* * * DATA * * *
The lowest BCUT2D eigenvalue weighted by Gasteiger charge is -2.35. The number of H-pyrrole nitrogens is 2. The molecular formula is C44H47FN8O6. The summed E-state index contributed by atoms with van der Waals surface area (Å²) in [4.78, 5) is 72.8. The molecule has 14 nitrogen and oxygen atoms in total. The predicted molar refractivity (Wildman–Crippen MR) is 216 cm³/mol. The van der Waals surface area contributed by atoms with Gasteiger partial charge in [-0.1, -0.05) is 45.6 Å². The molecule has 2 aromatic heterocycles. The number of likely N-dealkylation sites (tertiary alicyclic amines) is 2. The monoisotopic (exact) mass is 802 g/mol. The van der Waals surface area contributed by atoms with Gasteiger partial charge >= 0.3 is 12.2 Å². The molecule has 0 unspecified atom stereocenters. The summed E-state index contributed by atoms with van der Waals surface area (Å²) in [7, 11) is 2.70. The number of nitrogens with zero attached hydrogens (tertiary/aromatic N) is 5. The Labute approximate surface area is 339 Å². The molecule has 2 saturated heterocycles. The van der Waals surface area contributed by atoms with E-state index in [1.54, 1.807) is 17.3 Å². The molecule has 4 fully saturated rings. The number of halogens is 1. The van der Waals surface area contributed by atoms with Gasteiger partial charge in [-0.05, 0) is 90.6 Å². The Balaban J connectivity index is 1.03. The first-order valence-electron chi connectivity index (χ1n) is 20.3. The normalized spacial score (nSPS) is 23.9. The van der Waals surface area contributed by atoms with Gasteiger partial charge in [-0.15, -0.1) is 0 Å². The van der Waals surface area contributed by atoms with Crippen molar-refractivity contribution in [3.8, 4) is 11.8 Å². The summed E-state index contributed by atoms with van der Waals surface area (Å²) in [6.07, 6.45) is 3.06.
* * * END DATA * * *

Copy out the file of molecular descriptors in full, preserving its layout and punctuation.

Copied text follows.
The lowest BCUT2D eigenvalue weighted by Gasteiger charge is -2.35. The number of H-pyrrole nitrogens is 2. The molecular formula is C44H47FN8O6. The summed E-state index contributed by atoms with van der Waals surface area (Å²) in [4.78, 5) is 72.8. The molecule has 14 nitrogen and oxygen atoms in total. The predicted molar refractivity (Wildman–Crippen MR) is 216 cm³/mol. The van der Waals surface area contributed by atoms with Gasteiger partial charge in [-0.1, -0.05) is 45.6 Å². The molecule has 2 aromatic heterocycles. The number of likely N-dealkylation sites (tertiary alicyclic amines) is 2. The monoisotopic (exact) mass is 802 g/mol. The van der Waals surface area contributed by atoms with Gasteiger partial charge >= 0.3 is 12.2 Å². The molecule has 0 unspecified atom stereocenters. The summed E-state index contributed by atoms with van der Waals surface area (Å²) in [7, 11) is 2.70. The number of nitrogens with zero attached hydrogens (tertiary/aromatic N) is 5. The Labute approximate surface area is 339 Å². The molecule has 2 saturated heterocycles. The van der Waals surface area contributed by atoms with E-state index in [1.54, 1.807) is 17.3 Å². The molecule has 4 fully saturated rings. The number of halogens is 1. The van der Waals surface area contributed by atoms with Gasteiger partial charge in [-0.05, 0) is 90.6 Å². The Balaban J connectivity index is 1.03. The first-order valence-electron chi connectivity index (χ1n) is 20.3. The normalized spacial score (nSPS) is 23.9. The van der Waals surface area contributed by atoms with Gasteiger partial charge in [-0.15, -0.1) is 0 Å². The van der Waals surface area contributed by atoms with Crippen molar-refractivity contribution in [3.8, 4) is 11.8 Å². The summed E-state index contributed by atoms with van der Waals surface area (Å²) in [6.07, 6.45) is 3.06.